One of the most striking things about women is the capacity for motherhood. While the father’s role is of great importance, the maternal presence seems, somehow, to cut a wider swath through the lived experience not only of the individual child but of the family at large. Catholics of both sexes have watched with horror as the breakdown of the family has torn men from women and children from their parents, especially their mothers, even to the point of abortion. In response, there has been a reassertion of values such as family unity, parental authority and the strong, continuous presence of the mother in the home. Nobody doubts the immense value of these things. Yet somehow, in the midst of this commendable movement, many Catholics have developed the atavistic and wholly illogical notion that a traditional domestic role is the only one (short of religious life) for which women are, at rock bottom, really suited.

One cannot coherently admit that women have the intelligence, psychological stamina and so forth, which the various professions require, and at the same time maintain that they ought not to enter them. In order, then, to dictate to them an exclusively domestic role, it becomes necessary to paint up the kind of deficiencies which then require the metaphysical-dignity disclaimer. Men are claimed, for example, to be “more analytical” than women. But then how explain, for instance, the several girls I knew growing up who mastered calculus before they had finished middle school. Call such women “aberrations,” if you like, but there is nothing normal about boys’ doing higher math in middle school, either. Granted, there are more good mothers than women mathematicians; but that there are women mathematicians at all should settle the issue. By denying the full range of women’s gifts, the Steubenville gender-difference enthusiasts are doing more than just reacting to feminism; their view is a clear and unmistakable masculinism.

This is what I mean: feminism is a movement especially aimed at defending the rights and dignity of women against the aggressions of men. We take exception to radical feminism because in it the special focus on women has subsumed everything else. We have never needed a defense of the rights of men against the aggressions of women; and so I use “masculinism” expressly to designate that view of life in which the concerns of men subsume everything else. Male superiority is not so much a part of this view as its governing principle.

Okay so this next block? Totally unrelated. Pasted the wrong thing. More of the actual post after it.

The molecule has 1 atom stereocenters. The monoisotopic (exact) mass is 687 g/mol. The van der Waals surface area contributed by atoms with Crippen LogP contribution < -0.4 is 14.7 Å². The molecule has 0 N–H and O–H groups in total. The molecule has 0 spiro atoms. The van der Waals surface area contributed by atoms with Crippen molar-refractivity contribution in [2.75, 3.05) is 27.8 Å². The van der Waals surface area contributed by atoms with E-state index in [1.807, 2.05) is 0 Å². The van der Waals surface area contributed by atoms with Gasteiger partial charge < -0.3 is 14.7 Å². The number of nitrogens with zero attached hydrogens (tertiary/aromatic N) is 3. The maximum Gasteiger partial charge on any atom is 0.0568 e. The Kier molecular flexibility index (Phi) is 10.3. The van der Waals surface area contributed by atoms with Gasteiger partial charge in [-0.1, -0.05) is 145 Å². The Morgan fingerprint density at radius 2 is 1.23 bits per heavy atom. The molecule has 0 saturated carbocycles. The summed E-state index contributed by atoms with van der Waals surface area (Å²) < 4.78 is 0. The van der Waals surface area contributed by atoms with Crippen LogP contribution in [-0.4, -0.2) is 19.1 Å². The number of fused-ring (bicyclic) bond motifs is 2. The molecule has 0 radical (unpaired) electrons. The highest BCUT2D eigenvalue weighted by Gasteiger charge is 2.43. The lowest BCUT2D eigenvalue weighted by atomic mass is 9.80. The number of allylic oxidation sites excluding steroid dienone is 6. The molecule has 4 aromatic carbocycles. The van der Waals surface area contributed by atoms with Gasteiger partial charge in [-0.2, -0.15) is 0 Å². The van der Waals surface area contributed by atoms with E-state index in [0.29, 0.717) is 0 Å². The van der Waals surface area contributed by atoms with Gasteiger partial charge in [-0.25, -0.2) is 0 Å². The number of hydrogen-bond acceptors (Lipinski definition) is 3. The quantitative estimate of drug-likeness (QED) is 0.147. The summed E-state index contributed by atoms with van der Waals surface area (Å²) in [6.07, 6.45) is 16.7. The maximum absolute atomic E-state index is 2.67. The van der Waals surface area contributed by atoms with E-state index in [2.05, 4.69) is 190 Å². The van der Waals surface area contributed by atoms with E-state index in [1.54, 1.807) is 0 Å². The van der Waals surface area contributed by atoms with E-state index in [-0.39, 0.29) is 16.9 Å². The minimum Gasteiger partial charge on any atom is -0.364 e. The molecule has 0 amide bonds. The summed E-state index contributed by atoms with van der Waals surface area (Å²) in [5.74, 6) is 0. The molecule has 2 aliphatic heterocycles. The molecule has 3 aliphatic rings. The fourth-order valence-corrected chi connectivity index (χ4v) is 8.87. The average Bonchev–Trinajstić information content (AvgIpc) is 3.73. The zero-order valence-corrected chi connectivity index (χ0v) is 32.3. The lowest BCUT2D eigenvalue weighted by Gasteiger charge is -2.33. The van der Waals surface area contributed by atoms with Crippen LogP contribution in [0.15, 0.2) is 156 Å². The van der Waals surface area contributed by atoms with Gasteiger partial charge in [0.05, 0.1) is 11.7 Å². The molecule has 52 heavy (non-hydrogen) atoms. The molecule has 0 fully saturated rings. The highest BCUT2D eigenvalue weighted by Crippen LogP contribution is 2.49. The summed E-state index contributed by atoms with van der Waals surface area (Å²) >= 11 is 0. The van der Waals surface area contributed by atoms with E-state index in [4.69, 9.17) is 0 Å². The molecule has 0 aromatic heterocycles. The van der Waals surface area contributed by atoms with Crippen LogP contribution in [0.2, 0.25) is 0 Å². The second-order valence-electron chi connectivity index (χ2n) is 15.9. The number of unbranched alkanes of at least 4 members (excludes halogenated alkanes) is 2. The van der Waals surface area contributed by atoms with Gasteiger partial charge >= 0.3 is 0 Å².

I do not bring this charge lightly. I realize that in discussions of the gender difference many good things are said about women. In fact, most of the things said are said about women; and the things said about men are only occasionally positive. This is a false humility, though. Masculinism survives only by disguising itself, and focus on masculine virtues would be glaringly offensive; only because women are already perceived as at some disadvantage can their “praises” be sung so loudly without anybody’s thinking it an attempt to establish female supremacy. If we met a person who spoke with great admiration of black people’s religious fervor, but who also let drop the occasional reference to their mental dullness, he would not impress us as someone with a great appreciation for blacks, but rather as a condescending bigot; and even his choice of religious fervor as the object of praise would become suspect.

The most hurtful aspect of the Catholic masculinism phenomenon is precisely, as Mrs. van Schaijik has brought out, its presenting itself as Catholic. Everybody acknowledges that the sexual difference is part of God’s plan for creation; but Catholic masculinism has replaced, in that formulation, the sexual difference as such with a specific interpretation of the meaning and practical ramifications of the difference. The differentiation into two sexes is the very mystery into which we are, all of us, created; and by an appropriation and pretended intellectual mastery of it, the masculinists presume to lift themselves out of and rise above the mystery, dictating to other individuals and families their place in it. It is such irreverence, not respectful and serious discourse (and certainly not any family’s chosen form of life) which I protest.

Elizabeth Magaletta is a junior majoring in philosophy and classics.